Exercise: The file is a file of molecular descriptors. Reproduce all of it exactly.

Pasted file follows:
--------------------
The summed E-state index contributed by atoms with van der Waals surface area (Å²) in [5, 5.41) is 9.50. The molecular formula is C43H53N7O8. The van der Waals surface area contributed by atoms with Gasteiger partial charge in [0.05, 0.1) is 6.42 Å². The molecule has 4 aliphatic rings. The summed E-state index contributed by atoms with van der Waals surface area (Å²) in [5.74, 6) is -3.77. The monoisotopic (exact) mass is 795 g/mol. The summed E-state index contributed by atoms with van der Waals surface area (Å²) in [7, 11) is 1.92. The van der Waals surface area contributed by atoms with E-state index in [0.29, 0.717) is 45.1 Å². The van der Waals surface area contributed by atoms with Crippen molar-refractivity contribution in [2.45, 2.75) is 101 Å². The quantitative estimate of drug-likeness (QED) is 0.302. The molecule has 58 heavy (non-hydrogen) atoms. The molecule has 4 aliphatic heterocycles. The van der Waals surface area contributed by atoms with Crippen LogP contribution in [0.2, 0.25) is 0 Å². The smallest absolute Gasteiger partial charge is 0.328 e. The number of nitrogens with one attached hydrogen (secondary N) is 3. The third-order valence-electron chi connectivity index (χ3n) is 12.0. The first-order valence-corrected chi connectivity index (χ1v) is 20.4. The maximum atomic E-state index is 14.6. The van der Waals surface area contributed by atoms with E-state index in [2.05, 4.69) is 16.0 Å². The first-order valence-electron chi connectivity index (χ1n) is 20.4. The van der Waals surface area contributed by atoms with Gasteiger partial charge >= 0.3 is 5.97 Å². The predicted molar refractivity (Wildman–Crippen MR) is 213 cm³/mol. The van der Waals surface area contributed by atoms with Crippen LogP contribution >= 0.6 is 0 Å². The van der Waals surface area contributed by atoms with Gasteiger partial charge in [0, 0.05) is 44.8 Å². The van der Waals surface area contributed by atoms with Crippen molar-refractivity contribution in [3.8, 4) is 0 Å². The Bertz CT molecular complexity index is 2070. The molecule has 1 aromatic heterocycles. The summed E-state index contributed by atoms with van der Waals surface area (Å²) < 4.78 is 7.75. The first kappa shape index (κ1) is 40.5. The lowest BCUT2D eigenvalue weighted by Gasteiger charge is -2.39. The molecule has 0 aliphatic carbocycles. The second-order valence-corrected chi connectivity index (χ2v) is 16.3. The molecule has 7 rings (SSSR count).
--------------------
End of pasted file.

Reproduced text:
The summed E-state index contributed by atoms with van der Waals surface area (Å²) in [5, 5.41) is 9.50. The molecular formula is C43H53N7O8. The van der Waals surface area contributed by atoms with Gasteiger partial charge in [0.05, 0.1) is 6.42 Å². The molecule has 4 aliphatic rings. The summed E-state index contributed by atoms with van der Waals surface area (Å²) in [5.74, 6) is -3.77. The monoisotopic (exact) mass is 795 g/mol. The summed E-state index contributed by atoms with van der Waals surface area (Å²) in [7, 11) is 1.92. The van der Waals surface area contributed by atoms with E-state index in [0.29, 0.717) is 45.1 Å². The van der Waals surface area contributed by atoms with Crippen molar-refractivity contribution in [2.45, 2.75) is 101 Å². The quantitative estimate of drug-likeness (QED) is 0.302. The molecule has 58 heavy (non-hydrogen) atoms. The molecule has 4 aliphatic heterocycles. The van der Waals surface area contributed by atoms with Crippen LogP contribution in [0.2, 0.25) is 0 Å². The smallest absolute Gasteiger partial charge is 0.328 e. The number of nitrogens with one attached hydrogen (secondary N) is 3. The third-order valence-electron chi connectivity index (χ3n) is 12.0. The first-order valence-corrected chi connectivity index (χ1v) is 20.4. The maximum atomic E-state index is 14.6. The van der Waals surface area contributed by atoms with E-state index in [2.05, 4.69) is 16.0 Å². The first-order valence-electron chi connectivity index (χ1n) is 20.4. The van der Waals surface area contributed by atoms with Gasteiger partial charge >= 0.3 is 5.97 Å². The predicted molar refractivity (Wildman–Crippen MR) is 213 cm³/mol. The van der Waals surface area contributed by atoms with Crippen LogP contribution >= 0.6 is 0 Å². The van der Waals surface area contributed by atoms with Gasteiger partial charge in [0, 0.05) is 44.8 Å². The van der Waals surface area contributed by atoms with Crippen molar-refractivity contribution in [3.8, 4) is 0 Å². The Bertz CT molecular complexity index is 2070. The molecule has 1 aromatic heterocycles. The summed E-state index contributed by atoms with van der Waals surface area (Å²) < 4.78 is 7.75. The first kappa shape index (κ1) is 40.5. The lowest BCUT2D eigenvalue weighted by Gasteiger charge is -2.39. The molecule has 0 aliphatic carbocycles. The second-order valence-corrected chi connectivity index (χ2v) is 16.3. The molecule has 7 rings (SSSR count).